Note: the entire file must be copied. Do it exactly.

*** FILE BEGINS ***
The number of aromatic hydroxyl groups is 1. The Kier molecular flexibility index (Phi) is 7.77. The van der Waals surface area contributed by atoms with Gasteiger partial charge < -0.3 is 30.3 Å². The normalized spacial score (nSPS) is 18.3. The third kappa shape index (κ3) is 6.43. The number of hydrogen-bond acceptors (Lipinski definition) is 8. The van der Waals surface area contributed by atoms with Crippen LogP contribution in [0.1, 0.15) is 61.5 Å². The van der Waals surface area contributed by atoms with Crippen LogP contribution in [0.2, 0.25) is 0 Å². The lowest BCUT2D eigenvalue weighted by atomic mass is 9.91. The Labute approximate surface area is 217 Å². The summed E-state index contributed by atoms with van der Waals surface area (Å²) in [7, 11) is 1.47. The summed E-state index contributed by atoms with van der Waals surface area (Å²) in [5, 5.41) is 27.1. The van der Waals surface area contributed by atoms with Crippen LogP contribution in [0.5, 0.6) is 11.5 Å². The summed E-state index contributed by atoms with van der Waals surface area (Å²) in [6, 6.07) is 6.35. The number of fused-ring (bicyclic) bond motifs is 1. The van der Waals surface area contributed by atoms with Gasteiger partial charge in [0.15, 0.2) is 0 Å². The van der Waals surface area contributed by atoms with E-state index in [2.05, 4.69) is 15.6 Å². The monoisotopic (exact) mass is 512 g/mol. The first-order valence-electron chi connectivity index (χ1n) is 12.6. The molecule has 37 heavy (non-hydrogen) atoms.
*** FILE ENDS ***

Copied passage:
The number of aromatic hydroxyl groups is 1. The Kier molecular flexibility index (Phi) is 7.77. The van der Waals surface area contributed by atoms with Gasteiger partial charge < -0.3 is 30.3 Å². The normalized spacial score (nSPS) is 18.3. The third kappa shape index (κ3) is 6.43. The number of hydrogen-bond acceptors (Lipinski definition) is 8. The van der Waals surface area contributed by atoms with Crippen LogP contribution in [0.1, 0.15) is 61.5 Å². The van der Waals surface area contributed by atoms with Crippen LogP contribution in [0.2, 0.25) is 0 Å². The lowest BCUT2D eigenvalue weighted by atomic mass is 9.91. The Labute approximate surface area is 217 Å². The summed E-state index contributed by atoms with van der Waals surface area (Å²) in [7, 11) is 1.47. The summed E-state index contributed by atoms with van der Waals surface area (Å²) in [5, 5.41) is 27.1. The van der Waals surface area contributed by atoms with Crippen LogP contribution in [0.5, 0.6) is 11.5 Å². The summed E-state index contributed by atoms with van der Waals surface area (Å²) in [6, 6.07) is 6.35. The number of fused-ring (bicyclic) bond motifs is 1. The van der Waals surface area contributed by atoms with Gasteiger partial charge in [0.15, 0.2) is 0 Å². The van der Waals surface area contributed by atoms with E-state index in [2.05, 4.69) is 15.6 Å². The monoisotopic (exact) mass is 512 g/mol. The first-order valence-electron chi connectivity index (χ1n) is 12.6. The molecule has 37 heavy (non-hydrogen) atoms.